TARPLEY! Several Road Runners travelled over the border to Suffolk this morning, despite predictions of 45mph winds and heavy rain at the Tarpley 10 mile and 20 mile races. 20 milers had it particularly tough with the rain (and headwinds for the final 7 miles!) while those of us who sensibly chose a 10 mile distance had a sunny and dry sky to start under. Both courses were undulating - so ‘undulating’ that this word is written 10 times on the souvenir t-shirt...
10 MILE REPORT
5 NRRs competing: myself, Trevor Kuhrt, Kierstan Foreman, Deborah English, Anna Wright and we’re hoping to adopt Jasmin Honour (2nd claim) who finished first U21 lady today! Congrats also to Debs who finished 2nd lady overall and 1st in her age category
20 MILE REPORT
A brilliant 9 NRRs in a very competitive field (it was a Suffolk Champs race): Simon English, Jon Shorten, Jessica B Running, Kevin James Rowe, Gary Grand, Andrew Leggett, Dios Fernandez, Bryn Mainwaring, Kelly Simmonds. Also Darren Honour (2nd claim). Simon English finished 2nd in age category. Jess also 2nd in age category!
My running journey started back in early 2018, at the age of 34. A close friend was running the Norwich half marathon for a motoneuron disease on behalf of her godfather had asked if I would join her.
What I didn’t realise back on the start line in 2018, was that running would come to save my life.
After the Norwich half, I would go out and do the odd run here and there. I did the Trowse 10k in the autumn but nothing that i stuck with - until the new year when I came across Poringland Running Club. This wasn’t an affiliated club or anything official, it was group of running enthusiasts that wanted to share the love for running and help people locally take it up.
I started running with the Poringland runners on a weekly basis, and I absolutely loved it, it was the highlight of my week and I started to see a real improvement almost immediately. Before I knew it spring had arrived and it was time for the Norwich half again. I stood on that cold wet start line chomping at the bit for the off, eagerly anticipating that I would better my time from the year before, but little did I know that this would be my the last race event for six months.
A week later I went out for an easy 5K, and I really struggled I could barely breathe. My legs felt like lead and my pace had deserted me - I put this down to my race the week before. I kept on going out thinking I would get better, that it was just a blip. However I continue to struggle with my breathing, I could never catch my breath, I was feeling that I could never fully fill my lungs, and my pace was consistently slower - in fact, it was going backwards.
I spoke with my fellow runners and we all agreed that due to the time of year it was most likely hay-fever, as most of our routes were in the countryside. However, I have never suffered from hay-fever in my life, but it did make some kind of sense. I went away that night thinking we’d cracked it, and I’d be back to normal before long. I took some over-the-counter medicine but over the next two weeks nothing seemed to change. My pace had gone further backwards and the hay-fever tablets hadn’t worked.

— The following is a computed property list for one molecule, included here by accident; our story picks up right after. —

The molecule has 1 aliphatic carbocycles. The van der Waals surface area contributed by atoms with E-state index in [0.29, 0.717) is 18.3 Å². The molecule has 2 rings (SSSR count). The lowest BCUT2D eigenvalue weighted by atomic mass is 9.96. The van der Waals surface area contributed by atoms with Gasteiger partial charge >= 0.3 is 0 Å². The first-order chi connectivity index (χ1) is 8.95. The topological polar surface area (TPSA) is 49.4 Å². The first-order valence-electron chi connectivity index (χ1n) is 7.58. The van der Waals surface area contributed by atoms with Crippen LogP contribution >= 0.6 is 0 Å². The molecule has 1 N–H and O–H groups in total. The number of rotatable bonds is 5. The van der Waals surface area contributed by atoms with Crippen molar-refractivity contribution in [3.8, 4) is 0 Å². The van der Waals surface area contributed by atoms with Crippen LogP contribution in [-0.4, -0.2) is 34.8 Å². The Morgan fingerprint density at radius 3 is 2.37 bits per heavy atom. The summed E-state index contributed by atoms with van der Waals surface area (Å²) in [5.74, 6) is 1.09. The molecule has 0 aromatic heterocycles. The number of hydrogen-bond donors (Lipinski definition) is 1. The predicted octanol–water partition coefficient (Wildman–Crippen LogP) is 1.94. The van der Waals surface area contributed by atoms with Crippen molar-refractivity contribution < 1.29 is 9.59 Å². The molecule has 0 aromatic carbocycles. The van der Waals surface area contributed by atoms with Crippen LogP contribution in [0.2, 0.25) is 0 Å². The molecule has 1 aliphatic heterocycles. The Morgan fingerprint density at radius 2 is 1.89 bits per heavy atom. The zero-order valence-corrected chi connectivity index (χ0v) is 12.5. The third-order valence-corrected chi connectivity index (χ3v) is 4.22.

Worried and not knowing what to do, I made an appointment at my local doctor to get to the bottom of it. The first doctor was nothing more than a disappointment, he claimed it must be hay-fever and prescribed me a strong hay-fever tablet. I left feeling deflated, upset and still with no clue of what was wrong.
Not happy with the doctors opinion, I scheduled a second appointment with a different doctor. Although this doctor did not know what was the problem was, on this occasion I felt listened to and she made a plan to resolve the issue through process of elimination. The first option to rule out was exercise induced asthma, I was prescribed an inhaler and I did a park run the following day. However, having used the inhaler as prescribed, I still struggled all the way round. By this point walking upstairs was causing me the same breathlessness as running. I would get to the top of the stairs and have to rest to catch my breath.
On the Tuesday, four days after my second doctor’s appointment I woke up with chest pain. I went off to work as normal and rang the doctor asking for them for a call back. I explained my symptoms and asked could this be a side-effect of the asthma inhaler? The doctor informed me that under no circumstance could this be a side effect and would it be possible for me to come back and see them that very afternoon.. I was still not thinking what I had was life threatening. I explained that unfortunately I had to work, however I could come and see them in the morning. They made me an emergency appointment. I attended the surgery where a doctor immediately referred me to the hospital. She called ahead as she was unsure what the problem might be however she explained she wasn’t taking any risks.